Speaking on the occasion, Shri Chanchalapathi Dasa, President, Vrindavan Chandrodaya Mandir, “This is an important milestone in the development of Vrindavan Chandrodaya Mandir project. On this auspicious Janmashtami day we are commencing the pile foundation work. This project is not only an architectural landmark; it is aimed to become a center for spiritual learning and human transformation.”
The Skyscraper temple project will include Vrindavan Chandrodaya Mandir, a Temple with a height of 210 meters (70 stories) and footprint of about 5 acres, surrounded by the recreated forests of Braj conceived by the devotees of ISKCON-Bangalore.
In pursuance of the great desire of Srila Prabhupada (Founder-Acharya of the Hare Krishna Movement), it will be a center for disseminating the profound message of the Bhagavad-gita and Srimad-Bhagavatam, delivered in a modern context so that the people of the world irrespective of caste, creed, color, nationality or gender, are freed from the sufferings of material existence and find everlasting happiness through Krishna consciousness.
“The vision of Vrindavan Chandrodaya Mandir is to bring about a spiritual awakening among Indians and create a nation that is not only full of talent, creativity and energy but also adorned with exalted values and character,” added Chanchalapathi Das, “A nation we all ought to be proud of. We believe India truly has immense talent and brilliance to contribute for the global good, provided we build our character on the basis of the ancient wisdom that we have inherited. Vrindavan Chandrodaya Mandir aspires to provide the impetus for and facilitate this transformation of the society, to make Indians responsible global leaders who are guided by a spiritual worldview and imbued with sublime values.”
Features of the project
Social Development Projects to be undertaken by Vrindavan Chandrodaya Mandir
For further information on Vrindavan Chandrodaya Mandir project please visit www.vcm.org.in
The website was revamped and launched during the event.
Please direct all media queries to:
Bharatarshabha Dasa, Vrindavan Chandrodaya Mandir, Cell: 9341034710
Bhavani Giddu, Volunteer, Vrindavan Chandrodaya Mandir, Cell: 9999500262
“If we can provide quality food to children under mid-day meal scheme, we can drastically decrease the drop out ratio,” said Gujarat Chief Minister Smt. Anandiben Patel, while inaugurating a fully-automated kitchen, built by The Akshaya Patra Foundation (TAPF) at Bhadaj, Ahmedabad in Gujarat on August 3, 2014.
The Akshaya Patra Foundation is a non-profit organization in India working towards providing food for education and eliminating classroom hunger in the country.
Recently, Odisha Chief Minister Naveen Patnaik inaugurated a state-of-the-art centralized mid-day meal kitchen at Bamphakuda in Nayahat area on the outskirts of Cuttack (Odisha). The centralized kitchen housing rice-cleaning machine, cold storage, boilers, conveyor belt along with modern packaging and distribution systems would provide hygienic meals for nearly 45,000 students of 190 schools daily.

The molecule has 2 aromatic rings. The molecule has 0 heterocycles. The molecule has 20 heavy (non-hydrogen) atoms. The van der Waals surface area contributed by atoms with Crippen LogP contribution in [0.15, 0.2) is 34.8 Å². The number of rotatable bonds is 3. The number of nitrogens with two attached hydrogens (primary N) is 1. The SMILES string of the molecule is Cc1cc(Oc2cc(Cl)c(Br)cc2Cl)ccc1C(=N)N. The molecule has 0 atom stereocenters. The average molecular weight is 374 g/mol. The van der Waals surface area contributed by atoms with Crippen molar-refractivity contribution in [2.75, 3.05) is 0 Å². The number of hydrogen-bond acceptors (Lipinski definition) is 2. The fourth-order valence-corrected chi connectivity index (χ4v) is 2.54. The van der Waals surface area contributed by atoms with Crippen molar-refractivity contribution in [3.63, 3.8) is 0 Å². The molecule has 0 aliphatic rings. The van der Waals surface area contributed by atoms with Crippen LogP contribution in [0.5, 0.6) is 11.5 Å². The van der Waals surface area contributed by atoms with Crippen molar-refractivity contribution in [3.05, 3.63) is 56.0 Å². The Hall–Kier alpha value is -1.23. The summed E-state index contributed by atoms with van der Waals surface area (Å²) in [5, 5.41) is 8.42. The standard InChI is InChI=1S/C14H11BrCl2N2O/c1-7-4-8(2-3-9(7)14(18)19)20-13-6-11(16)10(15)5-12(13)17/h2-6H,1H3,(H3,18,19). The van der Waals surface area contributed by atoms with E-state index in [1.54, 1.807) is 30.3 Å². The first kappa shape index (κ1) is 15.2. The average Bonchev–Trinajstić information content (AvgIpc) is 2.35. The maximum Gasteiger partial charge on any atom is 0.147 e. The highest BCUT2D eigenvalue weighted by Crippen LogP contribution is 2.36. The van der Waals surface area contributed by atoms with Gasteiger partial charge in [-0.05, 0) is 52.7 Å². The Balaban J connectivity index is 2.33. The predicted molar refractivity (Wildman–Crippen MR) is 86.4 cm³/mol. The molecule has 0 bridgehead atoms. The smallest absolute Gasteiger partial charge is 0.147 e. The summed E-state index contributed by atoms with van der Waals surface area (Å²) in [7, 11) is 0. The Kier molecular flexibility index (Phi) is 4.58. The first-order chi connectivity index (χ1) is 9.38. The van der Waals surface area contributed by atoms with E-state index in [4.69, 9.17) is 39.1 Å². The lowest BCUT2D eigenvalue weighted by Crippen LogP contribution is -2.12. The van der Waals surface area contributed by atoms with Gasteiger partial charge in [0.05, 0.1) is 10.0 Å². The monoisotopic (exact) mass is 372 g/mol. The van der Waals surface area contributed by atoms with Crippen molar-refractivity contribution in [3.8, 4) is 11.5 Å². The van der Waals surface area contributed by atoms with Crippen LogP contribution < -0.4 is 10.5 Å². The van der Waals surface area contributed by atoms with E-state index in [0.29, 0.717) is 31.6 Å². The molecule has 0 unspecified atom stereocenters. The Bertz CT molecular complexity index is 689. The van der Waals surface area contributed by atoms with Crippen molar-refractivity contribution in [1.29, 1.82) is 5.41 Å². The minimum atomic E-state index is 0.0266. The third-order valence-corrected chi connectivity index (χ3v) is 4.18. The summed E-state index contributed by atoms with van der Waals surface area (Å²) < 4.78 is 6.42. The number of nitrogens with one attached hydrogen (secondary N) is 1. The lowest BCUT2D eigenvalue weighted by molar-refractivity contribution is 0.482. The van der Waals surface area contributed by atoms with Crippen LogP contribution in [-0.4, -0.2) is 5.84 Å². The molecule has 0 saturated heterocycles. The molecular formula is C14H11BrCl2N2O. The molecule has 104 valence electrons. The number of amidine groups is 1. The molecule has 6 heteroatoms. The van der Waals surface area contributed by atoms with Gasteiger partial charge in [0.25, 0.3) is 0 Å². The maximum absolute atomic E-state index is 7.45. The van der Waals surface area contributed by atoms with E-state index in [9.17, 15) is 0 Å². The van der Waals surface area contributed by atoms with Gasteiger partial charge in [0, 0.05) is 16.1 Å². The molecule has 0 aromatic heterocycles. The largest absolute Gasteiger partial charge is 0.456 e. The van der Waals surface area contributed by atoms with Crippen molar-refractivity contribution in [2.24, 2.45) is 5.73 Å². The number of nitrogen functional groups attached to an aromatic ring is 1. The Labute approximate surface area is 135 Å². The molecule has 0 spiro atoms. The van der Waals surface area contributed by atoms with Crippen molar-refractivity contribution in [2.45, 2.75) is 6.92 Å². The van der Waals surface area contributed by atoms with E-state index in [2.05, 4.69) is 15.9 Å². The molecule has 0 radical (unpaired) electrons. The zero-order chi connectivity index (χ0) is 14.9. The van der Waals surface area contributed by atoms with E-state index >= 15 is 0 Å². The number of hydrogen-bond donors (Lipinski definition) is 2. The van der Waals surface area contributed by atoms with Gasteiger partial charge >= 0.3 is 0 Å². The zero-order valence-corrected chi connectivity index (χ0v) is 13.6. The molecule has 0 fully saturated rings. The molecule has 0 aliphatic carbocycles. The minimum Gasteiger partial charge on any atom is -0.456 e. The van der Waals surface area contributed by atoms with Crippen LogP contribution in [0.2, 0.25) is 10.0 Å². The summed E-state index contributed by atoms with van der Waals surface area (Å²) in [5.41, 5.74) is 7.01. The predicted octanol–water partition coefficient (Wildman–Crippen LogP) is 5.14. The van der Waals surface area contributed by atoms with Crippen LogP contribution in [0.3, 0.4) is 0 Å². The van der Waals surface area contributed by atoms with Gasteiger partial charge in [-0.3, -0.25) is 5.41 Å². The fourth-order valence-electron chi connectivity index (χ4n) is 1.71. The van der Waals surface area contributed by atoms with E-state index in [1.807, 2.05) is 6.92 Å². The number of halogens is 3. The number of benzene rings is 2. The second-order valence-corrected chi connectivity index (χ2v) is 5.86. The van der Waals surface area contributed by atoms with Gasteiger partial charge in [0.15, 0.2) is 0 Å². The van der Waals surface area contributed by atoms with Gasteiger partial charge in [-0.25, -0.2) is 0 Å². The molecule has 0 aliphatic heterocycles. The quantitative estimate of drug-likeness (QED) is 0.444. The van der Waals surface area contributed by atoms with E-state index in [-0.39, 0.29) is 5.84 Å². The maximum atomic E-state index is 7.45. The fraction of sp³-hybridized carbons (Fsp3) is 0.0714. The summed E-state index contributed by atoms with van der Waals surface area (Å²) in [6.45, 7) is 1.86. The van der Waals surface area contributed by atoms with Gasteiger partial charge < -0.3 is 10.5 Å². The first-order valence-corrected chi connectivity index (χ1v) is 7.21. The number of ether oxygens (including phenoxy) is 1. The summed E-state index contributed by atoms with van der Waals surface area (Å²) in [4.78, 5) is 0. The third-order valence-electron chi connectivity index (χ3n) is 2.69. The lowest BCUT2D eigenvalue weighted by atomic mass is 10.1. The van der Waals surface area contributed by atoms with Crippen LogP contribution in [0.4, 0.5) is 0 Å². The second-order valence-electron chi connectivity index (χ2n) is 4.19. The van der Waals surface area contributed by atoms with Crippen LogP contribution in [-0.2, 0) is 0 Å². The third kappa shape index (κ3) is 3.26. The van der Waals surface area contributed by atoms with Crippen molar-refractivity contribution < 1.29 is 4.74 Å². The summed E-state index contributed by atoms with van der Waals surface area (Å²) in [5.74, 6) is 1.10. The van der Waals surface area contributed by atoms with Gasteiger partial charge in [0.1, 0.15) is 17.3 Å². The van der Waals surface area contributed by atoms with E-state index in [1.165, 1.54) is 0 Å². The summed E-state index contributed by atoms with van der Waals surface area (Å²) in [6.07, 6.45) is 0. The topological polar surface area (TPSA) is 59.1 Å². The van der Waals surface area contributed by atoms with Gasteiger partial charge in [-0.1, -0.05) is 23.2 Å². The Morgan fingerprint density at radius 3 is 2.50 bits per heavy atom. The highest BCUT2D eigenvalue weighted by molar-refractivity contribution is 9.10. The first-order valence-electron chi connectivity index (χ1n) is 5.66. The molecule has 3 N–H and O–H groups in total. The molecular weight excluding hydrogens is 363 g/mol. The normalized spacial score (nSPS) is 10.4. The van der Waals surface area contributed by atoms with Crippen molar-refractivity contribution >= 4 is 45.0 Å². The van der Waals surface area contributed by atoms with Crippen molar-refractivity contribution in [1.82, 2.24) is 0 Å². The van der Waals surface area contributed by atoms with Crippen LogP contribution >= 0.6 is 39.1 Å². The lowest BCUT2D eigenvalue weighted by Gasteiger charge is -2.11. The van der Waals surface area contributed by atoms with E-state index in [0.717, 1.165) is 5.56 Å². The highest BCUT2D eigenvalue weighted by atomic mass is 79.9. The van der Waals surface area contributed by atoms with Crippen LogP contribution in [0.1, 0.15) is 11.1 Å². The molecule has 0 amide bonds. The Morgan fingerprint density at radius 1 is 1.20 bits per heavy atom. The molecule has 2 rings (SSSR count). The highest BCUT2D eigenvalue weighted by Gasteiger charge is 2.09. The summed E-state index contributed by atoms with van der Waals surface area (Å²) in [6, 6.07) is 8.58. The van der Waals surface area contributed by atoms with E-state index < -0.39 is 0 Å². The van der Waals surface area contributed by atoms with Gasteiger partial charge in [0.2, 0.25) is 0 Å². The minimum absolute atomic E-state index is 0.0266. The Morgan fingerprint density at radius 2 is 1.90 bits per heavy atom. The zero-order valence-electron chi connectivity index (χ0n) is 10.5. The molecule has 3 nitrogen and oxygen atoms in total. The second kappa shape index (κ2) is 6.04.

Within a month’s time, TAPF has inaugurated another state-of-the-art kitchen in Ahmedabad spread across 2 acres and is built at a cost of Rs.15 crore. Hailed as one of the biggest in the country, the new kitchen is equipped with a roti making machine that can churn out up to 60,000 rotis an hour, as well as boilers, rice cleaning machines, rice and dal silos, cold storage and more which makes it possible to produce up to 2,00,000 meals in five hours. The kitchen is also fitted with a full-scale bakery to produce wheat-based food for the school children.
The Gujarat CM takes a look at the automated kitchen equipment
On every school day, 4.5 tons of rice, 8 tons of vegetable and 3 tons of dal will be cooked and loaded into 44 custom designed meal distribution vehicles and delivered to 121,508 children in 666 schools across Gandhinagar and Ahmedabad districts. “Food prepared in this kitchen will be sent to numerous government-run schools and Anganwadis within the periphery of 100 kms as mid-day meal to school children,” TAPF Vice Chairman Sri Chanchalapathi Dasa said. The kitchen was set up with the generous contribution of The Hans Foundation (Principal Sponsor), Gujarat State Petroleum Corporation (Co-sponsor) along with Chimanlal Agrawal & Family and Nandlal Agrawal & Family (Land Donor). Patel was accompanied by the Minister for Women and Child Development Smt. Vasuben Trivedi, Ahmedabad Mayor Minakshi Patel, Chairman of TAPF Sri Madhu Pandit Dasa among other dignitaries.
With 10,000 visitors daily, ISKCON Bangalore has seven kitchens to serve different needs — from offerings to temple deities to midday meals. A behind-the-scenes glimpse into what goes into this undertaking.
Walking through one of the seven kitchens at the ISKCON temple premises in Rajajinagar, there’s a sense of awe at the scale of operations. Giant cauldrons of milk being churned mechanically, kadais, the size of drums, with boondi being fried in hot oil, hundreds of trays of ghee-laden Mysore Pak, laddoos, gulab jamuns, ras malai, namkeens and more being packed by a line of workers — for a moment, it’s easy to forget that we are on temple premises, this could easily be a mithai factory.